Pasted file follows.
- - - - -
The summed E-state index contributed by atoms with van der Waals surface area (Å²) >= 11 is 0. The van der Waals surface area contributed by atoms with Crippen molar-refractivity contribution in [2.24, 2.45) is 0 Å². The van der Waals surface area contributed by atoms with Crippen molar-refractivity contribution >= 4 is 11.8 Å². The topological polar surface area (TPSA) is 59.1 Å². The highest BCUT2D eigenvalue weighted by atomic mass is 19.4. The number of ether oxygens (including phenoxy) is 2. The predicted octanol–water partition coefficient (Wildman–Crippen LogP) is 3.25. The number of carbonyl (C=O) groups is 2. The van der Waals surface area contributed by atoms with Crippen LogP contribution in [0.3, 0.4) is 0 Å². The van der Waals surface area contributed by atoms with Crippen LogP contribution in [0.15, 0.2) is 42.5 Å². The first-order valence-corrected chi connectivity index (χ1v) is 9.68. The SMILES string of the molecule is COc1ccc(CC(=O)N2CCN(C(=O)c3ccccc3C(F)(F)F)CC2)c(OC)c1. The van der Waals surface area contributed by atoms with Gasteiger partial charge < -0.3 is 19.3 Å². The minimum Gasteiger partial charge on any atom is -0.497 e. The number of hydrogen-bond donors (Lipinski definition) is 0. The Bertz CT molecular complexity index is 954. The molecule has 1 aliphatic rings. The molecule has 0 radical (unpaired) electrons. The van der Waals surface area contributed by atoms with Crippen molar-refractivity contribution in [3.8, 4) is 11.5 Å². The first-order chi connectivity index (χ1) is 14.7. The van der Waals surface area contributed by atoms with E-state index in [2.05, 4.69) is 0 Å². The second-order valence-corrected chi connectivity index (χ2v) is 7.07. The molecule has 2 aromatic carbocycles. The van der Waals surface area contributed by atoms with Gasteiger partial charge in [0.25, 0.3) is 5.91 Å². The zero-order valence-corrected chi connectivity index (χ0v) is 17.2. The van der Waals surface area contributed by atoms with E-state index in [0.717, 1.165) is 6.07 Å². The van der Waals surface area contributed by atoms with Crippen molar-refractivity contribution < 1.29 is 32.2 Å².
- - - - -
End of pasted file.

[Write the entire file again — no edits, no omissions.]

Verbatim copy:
The summed E-state index contributed by atoms with van der Waals surface area (Å²) >= 11 is 0. The van der Waals surface area contributed by atoms with Crippen molar-refractivity contribution in [2.24, 2.45) is 0 Å². The van der Waals surface area contributed by atoms with Crippen molar-refractivity contribution >= 4 is 11.8 Å². The topological polar surface area (TPSA) is 59.1 Å². The highest BCUT2D eigenvalue weighted by atomic mass is 19.4. The number of ether oxygens (including phenoxy) is 2. The predicted octanol–water partition coefficient (Wildman–Crippen LogP) is 3.25. The number of carbonyl (C=O) groups is 2. The van der Waals surface area contributed by atoms with Crippen LogP contribution in [0.3, 0.4) is 0 Å². The van der Waals surface area contributed by atoms with Crippen LogP contribution in [0.15, 0.2) is 42.5 Å². The first-order valence-corrected chi connectivity index (χ1v) is 9.68. The SMILES string of the molecule is COc1ccc(CC(=O)N2CCN(C(=O)c3ccccc3C(F)(F)F)CC2)c(OC)c1. The van der Waals surface area contributed by atoms with Gasteiger partial charge < -0.3 is 19.3 Å². The minimum Gasteiger partial charge on any atom is -0.497 e. The number of hydrogen-bond donors (Lipinski definition) is 0. The Bertz CT molecular complexity index is 954. The molecule has 1 aliphatic rings. The molecule has 0 radical (unpaired) electrons. The van der Waals surface area contributed by atoms with Crippen molar-refractivity contribution in [3.8, 4) is 11.5 Å². The first-order chi connectivity index (χ1) is 14.7. The van der Waals surface area contributed by atoms with E-state index in [2.05, 4.69) is 0 Å². The second-order valence-corrected chi connectivity index (χ2v) is 7.07. The molecule has 2 aromatic carbocycles. The van der Waals surface area contributed by atoms with Gasteiger partial charge in [0.25, 0.3) is 5.91 Å². The zero-order valence-corrected chi connectivity index (χ0v) is 17.2. The van der Waals surface area contributed by atoms with E-state index in [0.717, 1.165) is 6.07 Å². The van der Waals surface area contributed by atoms with Crippen molar-refractivity contribution < 1.29 is 32.2 Å².